Michelle Obama’s signature 2010 child nutrition legislation is running into a stumbling block in a school district in upstate New York: reality.
Niskayuna Central School District in the Schenectady area has decided unanimously to withdraw from the program as of April, reports WNYT, Albany’s CBS affiliate.
Under the Healthy, Hunger-Free Kids Act, participating schools must provide lunches — including free or reduced price lunches — with minimum amounts of fresh fruits, fresh vegetables and whole grains. Also, in what presumably falls outside the hunger-free aspect of the act, there’s a calorie cap: 850 for high school lunches, 700 for middle schools and a mere 650 calories for kids in elementary school.
In order to meet the requirements, schools must cut the sizes of main dishes.
In the Niskayuna cafeterias, the program isn’t working out. In short, kids aren’t eating the grub. At elementary schools, for example, students are buying lunch about half as often as they did last year.
“The kids just don’t like what’s being served this year,” Suzanne Wixom, director of the school district’s food services, told WNYT.
“We have kids who are hungry and that’s what we’re here for,” she added. “They can’t learn if they’re hungry.”
Wixom added that students have frequently just tossed food they don’t want to eat into the garbage.
“You are going to be heroes among a lot of kids,” said school board member John Buhrmaster after the decision, according to Spotlightnews.com. “The program you had before was better than the one dictated by the federal government and the kids understood that, and they will be very appreciative.”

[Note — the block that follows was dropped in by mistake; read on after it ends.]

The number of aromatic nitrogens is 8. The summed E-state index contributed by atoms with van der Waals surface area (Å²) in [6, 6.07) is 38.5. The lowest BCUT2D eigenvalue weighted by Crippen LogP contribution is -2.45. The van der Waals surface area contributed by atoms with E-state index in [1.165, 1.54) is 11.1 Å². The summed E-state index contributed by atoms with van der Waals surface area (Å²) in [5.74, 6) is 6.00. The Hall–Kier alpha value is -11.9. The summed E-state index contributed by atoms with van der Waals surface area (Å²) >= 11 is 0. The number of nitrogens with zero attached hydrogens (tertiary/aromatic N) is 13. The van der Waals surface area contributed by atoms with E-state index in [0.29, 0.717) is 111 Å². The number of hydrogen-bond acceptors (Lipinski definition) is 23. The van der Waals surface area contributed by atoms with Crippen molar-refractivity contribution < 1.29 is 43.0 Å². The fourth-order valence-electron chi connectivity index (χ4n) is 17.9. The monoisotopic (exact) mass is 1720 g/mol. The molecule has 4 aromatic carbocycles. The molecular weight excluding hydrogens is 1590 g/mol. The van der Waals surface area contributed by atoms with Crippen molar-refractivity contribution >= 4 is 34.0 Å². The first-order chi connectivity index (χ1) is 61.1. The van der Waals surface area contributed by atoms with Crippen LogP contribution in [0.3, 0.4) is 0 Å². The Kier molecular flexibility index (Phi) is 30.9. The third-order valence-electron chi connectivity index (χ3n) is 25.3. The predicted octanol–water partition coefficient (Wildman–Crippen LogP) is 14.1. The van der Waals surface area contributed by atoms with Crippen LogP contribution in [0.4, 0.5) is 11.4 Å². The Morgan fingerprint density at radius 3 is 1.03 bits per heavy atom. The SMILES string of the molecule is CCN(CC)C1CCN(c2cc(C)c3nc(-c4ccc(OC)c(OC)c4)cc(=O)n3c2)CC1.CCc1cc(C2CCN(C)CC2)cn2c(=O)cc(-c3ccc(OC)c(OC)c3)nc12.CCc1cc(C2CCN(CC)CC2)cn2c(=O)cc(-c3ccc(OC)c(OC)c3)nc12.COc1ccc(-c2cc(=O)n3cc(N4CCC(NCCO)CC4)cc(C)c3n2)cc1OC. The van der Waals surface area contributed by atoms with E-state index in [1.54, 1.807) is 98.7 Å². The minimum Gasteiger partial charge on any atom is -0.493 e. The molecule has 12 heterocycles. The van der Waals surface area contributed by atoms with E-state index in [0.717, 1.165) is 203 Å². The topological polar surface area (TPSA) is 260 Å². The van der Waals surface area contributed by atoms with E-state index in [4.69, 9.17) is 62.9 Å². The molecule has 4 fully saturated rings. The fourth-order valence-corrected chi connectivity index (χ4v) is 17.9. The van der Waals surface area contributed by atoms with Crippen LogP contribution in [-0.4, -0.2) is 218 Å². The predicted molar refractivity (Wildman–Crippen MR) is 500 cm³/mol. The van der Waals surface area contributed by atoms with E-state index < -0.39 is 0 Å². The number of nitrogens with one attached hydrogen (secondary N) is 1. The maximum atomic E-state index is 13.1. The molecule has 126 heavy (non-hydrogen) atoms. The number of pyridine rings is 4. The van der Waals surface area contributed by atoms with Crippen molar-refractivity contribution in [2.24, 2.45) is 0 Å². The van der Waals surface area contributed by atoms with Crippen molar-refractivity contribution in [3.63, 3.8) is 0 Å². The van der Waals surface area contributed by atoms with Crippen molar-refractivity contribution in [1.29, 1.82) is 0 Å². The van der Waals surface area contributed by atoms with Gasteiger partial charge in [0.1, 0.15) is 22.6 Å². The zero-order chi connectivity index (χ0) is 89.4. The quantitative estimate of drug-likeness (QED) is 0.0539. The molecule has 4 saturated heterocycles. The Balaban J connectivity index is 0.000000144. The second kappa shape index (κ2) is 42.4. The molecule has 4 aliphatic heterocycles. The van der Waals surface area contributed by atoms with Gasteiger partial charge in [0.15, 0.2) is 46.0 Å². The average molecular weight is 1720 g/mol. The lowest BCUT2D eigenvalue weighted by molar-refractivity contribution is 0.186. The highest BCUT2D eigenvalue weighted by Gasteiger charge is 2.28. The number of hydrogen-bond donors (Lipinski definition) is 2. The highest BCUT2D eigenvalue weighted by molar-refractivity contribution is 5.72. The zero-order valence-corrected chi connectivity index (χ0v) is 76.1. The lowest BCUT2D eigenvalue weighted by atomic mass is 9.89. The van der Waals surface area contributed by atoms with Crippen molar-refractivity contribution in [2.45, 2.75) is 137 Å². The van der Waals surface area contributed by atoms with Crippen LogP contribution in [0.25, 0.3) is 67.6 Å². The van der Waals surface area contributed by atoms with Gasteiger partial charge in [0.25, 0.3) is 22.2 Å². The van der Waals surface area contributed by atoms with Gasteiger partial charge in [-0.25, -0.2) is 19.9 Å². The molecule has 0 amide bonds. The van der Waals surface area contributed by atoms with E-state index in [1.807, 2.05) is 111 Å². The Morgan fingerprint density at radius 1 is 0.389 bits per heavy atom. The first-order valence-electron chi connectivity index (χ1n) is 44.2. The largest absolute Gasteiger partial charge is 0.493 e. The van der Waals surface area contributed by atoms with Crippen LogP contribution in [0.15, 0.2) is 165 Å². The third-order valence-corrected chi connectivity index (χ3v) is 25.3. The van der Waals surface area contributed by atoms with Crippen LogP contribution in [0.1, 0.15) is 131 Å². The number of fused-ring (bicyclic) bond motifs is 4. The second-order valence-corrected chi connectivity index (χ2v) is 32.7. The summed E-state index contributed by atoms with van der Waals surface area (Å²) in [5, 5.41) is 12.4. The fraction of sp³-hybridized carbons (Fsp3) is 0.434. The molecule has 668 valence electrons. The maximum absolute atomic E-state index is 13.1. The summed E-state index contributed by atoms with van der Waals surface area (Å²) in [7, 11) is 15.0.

In exchange for meeting the federal requirements, participating school districts receive substantial funding from the United States Department of Agriculture.
For the Niskayuna Board of Education, the decision to opt out of the program will mean forgoing roughly $150,000 in federal funding.
However, according to Spotlightnews.com, participation in the federal program has pinched the school district’s bottom line. Since the start of this school year (through December), the lunch program has operated at a net loss of over $70,000.
School officials say they hope to make up for the loss in federal lucre by offering more appetizing — but still nutritious — lunches.
“We hope to see increased participation in the school lunch program,” Superintendent kay Salvaggio wrote in a letter to parents, according to the Albany Times Union. “Despite the loss of federal meal reimbursements, we have calculated that the surest way to ensure a cost-effective program is to have sufficient numbers of students buying lunch.”
As the Times Union notes, only about eight percent of the students in Niskayuna qualify for free or reduced lunch, which suggests that the school district will be able to absorb the loss of federal reimbursement better than a school district such as the nearby Schenectady City School District. In Schenectady, where almost two thirds of all students qualify for free and reduced lunches, the school district is more likely to take the federal aid and the strings that come with it.
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